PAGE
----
Music Makes You Smarter?


Lauren Alsina

Mya Mandell, Staffer

According to recent studies in many colleges, listening to music while studying or doing homework improves focus skills and test scores.

The genre of music plays a big part in this theory: jazz or instrumental music seems to be most conductive for getting work done. Music with vocals can be a distraction and create the temptation to go off task and sing along rather than do work. Then again, memorizing song lyrics stimulate activity and is good for the brain.
“When it comes to math or physically doing work, I always listen to music, but when I read I get really distracted and can’t focus with music on,” Cheyenne Pearson, freshman, said.
The biggest factor, of course is the individual listening, characterizes of someone can affect whether or not music is beneficial to his or her learning.

At the University of Wales a study was done to see if this hypothesis could be proven to be true. Five different scenarios were set up, where students were placed inside and all took the same test. The test rooms included a quiet room, a steady state room where one word was said repeatedly, a changing state room where many different words were said repeatedly, a room were “liked music “was played such as pop music and a “disliked music” room that played hardcore metal.

The psychologists conducting the experiment predicted that the room with constant changing words would have the lowest test scores. In the end, none of the scores showed any significant differences. So does music really help?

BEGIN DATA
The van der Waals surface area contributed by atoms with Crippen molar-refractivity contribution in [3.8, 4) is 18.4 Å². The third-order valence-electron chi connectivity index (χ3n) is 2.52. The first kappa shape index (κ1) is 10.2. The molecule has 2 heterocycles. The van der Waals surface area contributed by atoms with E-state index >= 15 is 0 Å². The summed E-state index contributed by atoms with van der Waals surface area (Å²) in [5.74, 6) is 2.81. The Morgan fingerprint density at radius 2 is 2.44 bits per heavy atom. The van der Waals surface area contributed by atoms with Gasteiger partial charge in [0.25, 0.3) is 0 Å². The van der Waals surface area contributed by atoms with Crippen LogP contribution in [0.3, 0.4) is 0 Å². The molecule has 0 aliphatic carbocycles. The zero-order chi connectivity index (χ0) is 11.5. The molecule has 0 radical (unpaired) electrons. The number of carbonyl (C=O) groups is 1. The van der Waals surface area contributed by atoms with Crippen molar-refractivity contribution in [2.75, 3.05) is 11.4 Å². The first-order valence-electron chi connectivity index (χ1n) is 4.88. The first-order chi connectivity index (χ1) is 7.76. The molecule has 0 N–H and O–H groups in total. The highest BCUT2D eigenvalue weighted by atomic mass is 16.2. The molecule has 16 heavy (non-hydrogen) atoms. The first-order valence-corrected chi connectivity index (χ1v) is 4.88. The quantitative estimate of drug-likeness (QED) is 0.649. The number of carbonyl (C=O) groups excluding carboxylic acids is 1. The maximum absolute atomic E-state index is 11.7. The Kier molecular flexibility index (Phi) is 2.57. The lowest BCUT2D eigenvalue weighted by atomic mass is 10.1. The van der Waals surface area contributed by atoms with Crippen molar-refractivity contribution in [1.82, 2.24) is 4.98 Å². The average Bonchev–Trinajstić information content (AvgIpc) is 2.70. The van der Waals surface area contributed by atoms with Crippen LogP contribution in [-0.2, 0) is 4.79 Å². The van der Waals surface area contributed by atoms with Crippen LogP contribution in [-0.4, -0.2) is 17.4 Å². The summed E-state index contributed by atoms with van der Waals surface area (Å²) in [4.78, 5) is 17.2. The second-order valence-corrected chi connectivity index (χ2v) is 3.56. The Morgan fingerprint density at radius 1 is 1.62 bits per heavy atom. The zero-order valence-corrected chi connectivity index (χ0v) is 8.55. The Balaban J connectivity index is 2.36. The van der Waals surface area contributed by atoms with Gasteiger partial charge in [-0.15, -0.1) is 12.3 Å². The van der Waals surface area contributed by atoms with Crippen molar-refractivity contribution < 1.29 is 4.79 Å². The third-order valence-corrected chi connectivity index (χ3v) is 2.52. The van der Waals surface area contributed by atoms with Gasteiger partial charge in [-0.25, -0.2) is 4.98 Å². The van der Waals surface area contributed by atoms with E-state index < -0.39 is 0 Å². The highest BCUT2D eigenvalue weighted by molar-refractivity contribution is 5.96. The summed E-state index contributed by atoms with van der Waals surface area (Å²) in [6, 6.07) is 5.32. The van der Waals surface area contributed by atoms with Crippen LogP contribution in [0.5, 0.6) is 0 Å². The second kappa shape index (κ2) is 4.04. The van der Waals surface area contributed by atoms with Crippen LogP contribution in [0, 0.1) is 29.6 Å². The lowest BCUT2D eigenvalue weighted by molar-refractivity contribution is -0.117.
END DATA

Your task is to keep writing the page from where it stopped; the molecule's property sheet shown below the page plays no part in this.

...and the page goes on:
“I honestly feel that music helps me to focus better and puts me in a calmer mood where I can just block out the world,” Olivia Burns, senior, said.

New Jersey Institute of Technology has acknowledged possible benefits of listening to music. Students who listen to music on a regular basis were more likely to have higher test scores than students who listen to music less often.

Music with 50-80 beats per minute such as “We Can’t Stop’ by Miley Cyrus and “Suit and Tie” by Justin Timberlake allows the brain to learn things more quickely and remember new processed information.

Wellington High School doesn’t allow both headphones in student’s ears at the same time and less often allows music playing in classrooms, is this setting back our learning abilities? “We should be allowed to listen to music while doing work or testing because it could potentially help students and boost test scores and grades.” Sydney Downs, sophomore, said.